BRICS leaders agreed to expand the membership. The South African government made this announcement on Wednesday. Jacaranda FM reports that discussions about its enlargement have been a central focus during the three-day summit in Johannesburg. This development has highlighted differing viewpoints among the member nations, particularly concerning the entry of new participants.
China, keen on bolstering the BRICS and its influence on the international stage, has been driving rapid expansion. However, India has expressed concerns about the motives of its geopolitical rival, China. Approximately twenty countries have formally applied to join BRICS. These twenty nations are a consortium representing 40 per cent of the world’s population and a quarter of the global economy.
On Wednesday, South African Foreign Minister Naledi Pandor confirmed that BRICS leaders have “agreed on the matter of expansion.” A comprehensive announcement regarding the conditions and principles for new members is anticipated before the summit’s conclusion on Thursday.
South African President Cyril Ramaphosa characterised this moment as standing on the threshold of enlarging the BRICS family. While the bloc operates by consensus, the group has not admitted any new members since South Africa’s inclusion in 2010.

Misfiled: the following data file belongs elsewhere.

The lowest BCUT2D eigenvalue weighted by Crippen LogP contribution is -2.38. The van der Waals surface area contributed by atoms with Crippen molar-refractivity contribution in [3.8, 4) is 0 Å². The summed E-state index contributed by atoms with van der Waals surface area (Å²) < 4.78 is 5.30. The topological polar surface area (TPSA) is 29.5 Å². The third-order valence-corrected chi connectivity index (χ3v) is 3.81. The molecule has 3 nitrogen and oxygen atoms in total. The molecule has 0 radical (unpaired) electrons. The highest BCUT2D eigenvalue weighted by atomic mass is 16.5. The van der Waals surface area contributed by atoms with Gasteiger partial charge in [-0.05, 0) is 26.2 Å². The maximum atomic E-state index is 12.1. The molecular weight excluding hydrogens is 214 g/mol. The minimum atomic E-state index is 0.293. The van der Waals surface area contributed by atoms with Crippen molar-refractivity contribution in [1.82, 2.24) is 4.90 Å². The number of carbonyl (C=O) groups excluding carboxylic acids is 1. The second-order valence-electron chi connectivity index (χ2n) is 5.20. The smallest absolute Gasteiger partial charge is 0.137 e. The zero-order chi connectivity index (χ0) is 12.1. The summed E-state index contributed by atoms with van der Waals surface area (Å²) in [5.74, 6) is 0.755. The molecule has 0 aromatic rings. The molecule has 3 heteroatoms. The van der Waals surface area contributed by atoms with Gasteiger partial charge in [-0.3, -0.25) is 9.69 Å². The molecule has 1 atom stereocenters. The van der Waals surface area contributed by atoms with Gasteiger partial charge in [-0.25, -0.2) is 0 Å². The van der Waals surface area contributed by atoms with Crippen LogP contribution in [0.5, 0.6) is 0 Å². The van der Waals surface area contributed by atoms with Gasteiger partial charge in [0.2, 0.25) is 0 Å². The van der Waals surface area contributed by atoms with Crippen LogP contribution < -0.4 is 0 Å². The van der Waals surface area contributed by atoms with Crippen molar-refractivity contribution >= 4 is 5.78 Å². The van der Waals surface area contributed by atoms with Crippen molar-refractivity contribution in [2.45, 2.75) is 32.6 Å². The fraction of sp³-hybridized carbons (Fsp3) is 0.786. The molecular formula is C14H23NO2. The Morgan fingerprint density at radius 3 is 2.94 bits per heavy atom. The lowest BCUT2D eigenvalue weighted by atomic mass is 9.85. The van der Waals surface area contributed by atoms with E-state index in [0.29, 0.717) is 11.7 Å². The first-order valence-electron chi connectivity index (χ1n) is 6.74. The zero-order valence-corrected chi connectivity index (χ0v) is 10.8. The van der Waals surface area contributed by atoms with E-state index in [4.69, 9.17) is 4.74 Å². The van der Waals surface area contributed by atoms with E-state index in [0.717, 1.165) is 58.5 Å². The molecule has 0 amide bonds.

The prospect of BRICS expanding its membership underscores the unique composition of the bloc, encompassing diverse economies and political systems. Despite these differences, the member nations share a common goal to challenge the existing Western-dominated global order, which they argue doesn’t adequately reflect their interests or growing influence.
The summit has also highlighted divisions among Western nations over issues such as the Ukraine conflict and Russia’s role. Russian President Vladimir Putin, currently facing international accusations, addressed the summit via video link and criticised sanctions. The expansion of BRICS, while presenting opportunities, also poses challenges for member countries in striking a balance between establishing closer ties with China and Russia and maintaining relations with the United States, a key trading partner.
The discussions around new member admission come as BRICS aims to solidify its standing as a powerful voice from the Global South, representing nations beyond the Western sphere. The unique mix of countries applying for membership ranges from G20 giants to states openly adversarial to the United States and its allies.
Around 50 heads of state and government have participated in the Johannesburg summit, underscoring the resonance of the BRICS message in the Global South. The potential inclusion of new members presents an opportunity for BRICS to expand its economic and political influence but also poses a complex task of managing diverse interests within the bloc.
Picture: X / PresidencyZA
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